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As one very wise Studite hieromonk related to me when we were discussing this phenomena amongst Eastern Catholics - the Mysteries are our Supersubstantial Food, meant to be eaten as our Lord commands for communion unto Him and for life everlasting, and not to simply be gazed upon.

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Originally Posted by Diak
As one very wise Studite hieromonk related to me when we were discussing this phenomena amongst Eastern Catholics - the Mysteries are our Supersubstantial Food, meant to be eaten as our Lord commands for communion unto Him and for life everlasting, and not to simply be gazed upon.


Curiously, that is almost the very language of the Thirty-Nine Articles of religion of the Anglican church says that the Sacrament was not intended "to be carried about".

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Originally Posted by Thomas the Seeker
Originally Posted by Diak
As one very wise Studite hieromonk related to me when we were discussing this phenomena amongst Eastern Catholics - the Mysteries are our Supersubstantial Food, meant to be eaten as our Lord commands for communion unto Him and for life everlasting, and not to simply be gazed upon.


Curiously, that is almost the very language of the Thirty-Nine Articles of religion of the Anglican church says that the Sacrament was not intended "to be carried about".

Well, you have to carry the Eucharistic elements around a little bit, that is, if you are going to distribute it to the faithful at communion time.

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If one is to bring Holy Communion to the sick in their homes, one obviously must carry it - the Holy Gifts are unlikely to go from the church to the sick-bed under their own power, at least not on a regular basis.

And yes, I do realize that the Second Prayer Book of Edward VI prescribes celebrating the "Holy Communion" at the sickbed, presumably to avoid "carrying the Holy Gifts about". But most Anglican priests I know prefer to reserve the Holy Gifts and carry the Gifts to the sick. Some recent editions of the Prayer Book take this into account.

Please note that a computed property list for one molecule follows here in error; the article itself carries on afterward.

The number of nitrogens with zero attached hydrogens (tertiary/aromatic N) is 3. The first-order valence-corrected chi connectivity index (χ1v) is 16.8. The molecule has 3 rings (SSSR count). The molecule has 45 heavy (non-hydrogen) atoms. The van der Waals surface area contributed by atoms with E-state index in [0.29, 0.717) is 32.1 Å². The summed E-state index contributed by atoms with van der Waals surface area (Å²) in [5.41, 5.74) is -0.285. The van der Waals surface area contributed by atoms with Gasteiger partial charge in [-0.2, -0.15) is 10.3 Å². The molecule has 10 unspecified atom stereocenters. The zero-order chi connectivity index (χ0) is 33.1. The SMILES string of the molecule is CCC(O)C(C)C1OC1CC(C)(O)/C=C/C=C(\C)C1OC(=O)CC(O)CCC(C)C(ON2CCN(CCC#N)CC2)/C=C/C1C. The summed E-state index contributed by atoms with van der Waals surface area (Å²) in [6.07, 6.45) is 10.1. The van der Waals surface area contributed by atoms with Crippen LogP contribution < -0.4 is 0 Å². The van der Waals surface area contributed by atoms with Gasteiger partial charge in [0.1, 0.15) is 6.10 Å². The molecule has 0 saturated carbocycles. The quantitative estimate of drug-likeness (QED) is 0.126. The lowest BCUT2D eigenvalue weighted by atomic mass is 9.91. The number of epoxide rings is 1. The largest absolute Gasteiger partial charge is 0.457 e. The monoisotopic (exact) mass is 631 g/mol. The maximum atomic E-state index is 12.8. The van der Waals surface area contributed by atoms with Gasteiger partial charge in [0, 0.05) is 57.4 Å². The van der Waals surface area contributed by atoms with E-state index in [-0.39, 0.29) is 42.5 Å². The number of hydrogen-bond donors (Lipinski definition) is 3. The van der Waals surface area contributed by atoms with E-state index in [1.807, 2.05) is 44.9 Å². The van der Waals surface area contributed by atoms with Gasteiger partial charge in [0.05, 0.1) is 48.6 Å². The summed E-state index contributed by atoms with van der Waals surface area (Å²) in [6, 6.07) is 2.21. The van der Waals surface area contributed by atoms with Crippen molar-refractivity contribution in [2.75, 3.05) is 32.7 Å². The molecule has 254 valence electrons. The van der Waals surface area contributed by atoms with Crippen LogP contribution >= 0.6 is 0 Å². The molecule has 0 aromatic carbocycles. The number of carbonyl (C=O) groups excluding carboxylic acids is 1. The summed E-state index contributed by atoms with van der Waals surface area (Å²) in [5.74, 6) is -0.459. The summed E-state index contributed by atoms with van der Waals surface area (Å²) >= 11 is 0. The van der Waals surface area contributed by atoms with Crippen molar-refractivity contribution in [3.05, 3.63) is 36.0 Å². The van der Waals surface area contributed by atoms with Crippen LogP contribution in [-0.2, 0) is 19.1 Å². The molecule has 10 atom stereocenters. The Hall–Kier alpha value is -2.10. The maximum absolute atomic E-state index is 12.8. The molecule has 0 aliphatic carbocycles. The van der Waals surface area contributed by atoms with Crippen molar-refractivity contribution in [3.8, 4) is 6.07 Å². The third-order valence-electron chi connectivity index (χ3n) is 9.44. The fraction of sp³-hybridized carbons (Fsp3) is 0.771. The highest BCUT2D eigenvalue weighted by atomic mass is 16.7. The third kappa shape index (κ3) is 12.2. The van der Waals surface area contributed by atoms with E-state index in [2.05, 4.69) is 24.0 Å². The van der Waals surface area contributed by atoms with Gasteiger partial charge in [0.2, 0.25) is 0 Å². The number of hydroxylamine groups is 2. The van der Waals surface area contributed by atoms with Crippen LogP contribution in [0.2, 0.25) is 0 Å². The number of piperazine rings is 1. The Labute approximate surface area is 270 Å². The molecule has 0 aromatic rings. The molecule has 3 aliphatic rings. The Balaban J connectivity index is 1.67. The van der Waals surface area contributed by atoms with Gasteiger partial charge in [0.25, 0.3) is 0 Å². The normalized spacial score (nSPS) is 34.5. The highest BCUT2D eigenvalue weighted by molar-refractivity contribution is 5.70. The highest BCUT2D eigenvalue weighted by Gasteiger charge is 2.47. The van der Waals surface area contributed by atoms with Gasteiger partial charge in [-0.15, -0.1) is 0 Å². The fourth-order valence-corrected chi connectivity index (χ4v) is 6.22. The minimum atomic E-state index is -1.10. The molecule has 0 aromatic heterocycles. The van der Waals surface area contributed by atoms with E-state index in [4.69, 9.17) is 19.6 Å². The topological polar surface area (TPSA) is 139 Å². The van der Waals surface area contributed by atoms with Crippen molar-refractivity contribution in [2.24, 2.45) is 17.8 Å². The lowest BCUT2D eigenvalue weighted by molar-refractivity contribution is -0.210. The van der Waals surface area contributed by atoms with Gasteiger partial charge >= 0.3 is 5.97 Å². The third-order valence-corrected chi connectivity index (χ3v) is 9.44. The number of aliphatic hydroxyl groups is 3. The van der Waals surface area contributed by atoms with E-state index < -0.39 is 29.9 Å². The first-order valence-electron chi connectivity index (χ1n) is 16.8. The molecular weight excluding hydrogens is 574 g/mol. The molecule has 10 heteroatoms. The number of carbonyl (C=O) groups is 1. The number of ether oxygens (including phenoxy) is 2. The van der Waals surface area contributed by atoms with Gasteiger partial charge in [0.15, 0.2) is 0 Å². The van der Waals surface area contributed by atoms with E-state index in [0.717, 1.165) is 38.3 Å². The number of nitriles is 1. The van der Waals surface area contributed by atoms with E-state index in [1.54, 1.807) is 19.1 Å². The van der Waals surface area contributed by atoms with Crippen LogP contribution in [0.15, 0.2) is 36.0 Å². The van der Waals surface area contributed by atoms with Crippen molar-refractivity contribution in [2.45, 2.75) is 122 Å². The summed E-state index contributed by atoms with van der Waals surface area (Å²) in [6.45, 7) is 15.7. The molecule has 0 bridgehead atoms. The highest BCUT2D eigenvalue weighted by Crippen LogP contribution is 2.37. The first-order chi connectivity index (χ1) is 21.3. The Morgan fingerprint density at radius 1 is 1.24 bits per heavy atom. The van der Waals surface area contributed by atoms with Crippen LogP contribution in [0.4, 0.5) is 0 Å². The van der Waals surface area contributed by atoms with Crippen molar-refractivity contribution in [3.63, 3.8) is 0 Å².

I've also been present in Oxford for Anglican celebrations of Corpus Christi - I'll spare you a full description!

Fr. Serge



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Originally Posted by Serge Keleher
Somehow I am disinclined to think that a Moleben to the Sacred Heart incorporating Benediction would spiritually fortify me. But lest I sound unkind, here is a contribution:

Genitori, Genitoque,
Laus et Iubilatio!
Salus, honor, virtus quoque
Sit et benedictio!
Et ab Patre Procedenti
Compar sit laudatio!

Amen

Fr. Serge

Very nice!

It's the right number of syllables, but it doesn't rhyme as well as "procedenti ab utroque" wink

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Now, now. Orthodoxy before poetry!

Fr. Serge

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Originally Posted by Thomas the Seeker
Originally Posted by Diak
As one very wise Studite hieromonk related to me when we were discussing this phenomena amongst Eastern Catholics - the Mysteries are our Supersubstantial Food, meant to be eaten as our Lord commands for communion unto Him and for life everlasting, and not to simply be gazed upon.


Curiously, that is almost the very language of the Thirty-Nine Articles of religion of the Anglican church says that the Sacrament was not intended "to be carried about".


The Catholic West has certainly extended worship of the Eucharist beyond the Mass itself, but the centrality of the Mass is and has always been kept, which is not the case with those who presume to pronounce about intent.

Though the context is within the Liturgy itself, the "Sacrament" is carried about in a solemn ritual in the Liturgy of the Presanctified; and every Divine Liturgy has a "benediction" (blessing) with the "Sacrament" after Communion at "Save Your people, O God, and bless Your inheritance."

The Studite hieromonk is correct -- "meant to be eaten" -- something especially those who do not gaze as in the West (where frequent communion is now normative) should practice and exemplify as they preach.

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Originally Posted by Fr Serge Keleher
If one is to bring Holy Communion to the sick in their homes, one obviously must carry it - the Holy Gifts are unlikely to go from the church to the sick-bed under their own power, at least not on a regular basis.



Aye, and distribution of the previously sanctified has always been my pastoral practice so as to strengthen the connection between the eucharistic community and those whose illness precludes their participation.

St. Paul instructs us that since there is one bread we many as we are form one body; I therefore find it imperative, whenever possible, to commune the absent from the same gifts as were sanctified in the Sunday celebration.